Michigan Republicans have also called for Attorney General Dana Nessel to step down from any investigation into the dam failure, citing Bridge’s reporting on the lawsuits against the dam owner for alleged illegal lake drawdowns. 

Bridge has reported that Boyce Hydro, the company that owns the Edenville and Sanford Dams, ignored federal requirements to improve the Edenville dam’s ability to withstand heavy flooding, arguing it didn’t have the money necessary to make safety improvements to the dam. 

“There are a lot of problems with the owner of this particular dam,” Whitmer acknowledged at the Wednesday news conference. 

But long-term underinvestment infrastructure, the high level of precipitation and lack of a full ground freeze this year may have also contributed to the dam’s failure, she said. 

“It would be irresponsible to tell you that anyone knows precisely the full story here, and that’s why this investigation’s important.”

Kelly House contributed to this report.

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Comments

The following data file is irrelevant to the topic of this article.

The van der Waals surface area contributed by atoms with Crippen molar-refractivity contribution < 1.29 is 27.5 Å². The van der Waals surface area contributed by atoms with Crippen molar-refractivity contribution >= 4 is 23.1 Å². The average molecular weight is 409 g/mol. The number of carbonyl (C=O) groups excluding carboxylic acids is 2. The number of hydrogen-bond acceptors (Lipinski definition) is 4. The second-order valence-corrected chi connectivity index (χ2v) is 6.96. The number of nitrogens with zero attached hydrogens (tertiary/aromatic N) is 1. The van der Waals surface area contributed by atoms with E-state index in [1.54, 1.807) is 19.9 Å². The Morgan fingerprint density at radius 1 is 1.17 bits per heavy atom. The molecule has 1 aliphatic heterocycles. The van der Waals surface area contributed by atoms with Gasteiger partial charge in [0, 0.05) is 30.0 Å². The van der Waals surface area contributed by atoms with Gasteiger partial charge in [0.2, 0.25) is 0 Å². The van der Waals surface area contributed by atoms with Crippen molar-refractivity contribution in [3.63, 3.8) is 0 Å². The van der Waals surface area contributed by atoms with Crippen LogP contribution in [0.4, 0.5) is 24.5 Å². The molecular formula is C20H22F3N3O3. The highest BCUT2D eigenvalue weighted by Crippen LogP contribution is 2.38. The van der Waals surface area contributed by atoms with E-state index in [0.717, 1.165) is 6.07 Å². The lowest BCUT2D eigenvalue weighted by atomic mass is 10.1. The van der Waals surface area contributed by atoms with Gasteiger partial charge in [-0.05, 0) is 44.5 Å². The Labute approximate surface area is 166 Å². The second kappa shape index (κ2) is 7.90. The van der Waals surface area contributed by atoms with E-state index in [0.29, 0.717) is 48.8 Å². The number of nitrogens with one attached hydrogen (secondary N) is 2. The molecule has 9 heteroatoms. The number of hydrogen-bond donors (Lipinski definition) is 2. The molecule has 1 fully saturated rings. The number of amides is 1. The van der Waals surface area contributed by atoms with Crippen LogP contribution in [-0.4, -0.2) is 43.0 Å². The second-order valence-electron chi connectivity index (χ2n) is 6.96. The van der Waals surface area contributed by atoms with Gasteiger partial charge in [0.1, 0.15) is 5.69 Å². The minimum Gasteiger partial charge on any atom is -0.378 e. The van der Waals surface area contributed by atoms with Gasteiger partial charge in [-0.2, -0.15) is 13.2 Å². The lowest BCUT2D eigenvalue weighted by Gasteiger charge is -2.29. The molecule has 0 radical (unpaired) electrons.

Mary Sue
Wed, 05/27/2020 - 4:46pm

What a bunch of bull. The investigation will explore the structural integrity of the Edenville Dam, its owner’s compliance and the regulatory handoff from the federal government to the state.... in other words, everything except the State (and the AG's) role and responsibility in the dam disaster. This Governor is such a joke.

Kevin Grand
Wed, 05/27/2020 - 6:04pm

"“Those responsible need to be held accountable,” Whitmer said. “As residents begin the painstaking work of picking up the pieces of their lives from this disaster, they deserve to know why these dams failed, why they've been uprooted, uprooting businesses and lives as well.”"

Looking forward to seeing the governor and AG turning themselves for their roles in this.

Oh, what am I saying!

Those two will shift the blame to everyone else but themselves.

Bob Balwinski
Thu, 05/28/2020 - 11:15am

Kevin, are you saying the AG and the Gov will emulate Trump in putting blame on everyone but himself????

10x25mm
Wed, 05/27/2020 - 6:51pm

The single most important finding needed to understand these dam failures and prevent a reoccurrence is the exact mode of failure of the Edenville Dam. While EGLE should be well experienced in this kind of failure mode analysis (Michigan has had more dam failures in the XXI Century than any other State), they are somewhat compromised. Better an outside engineering firm undertake this analysis.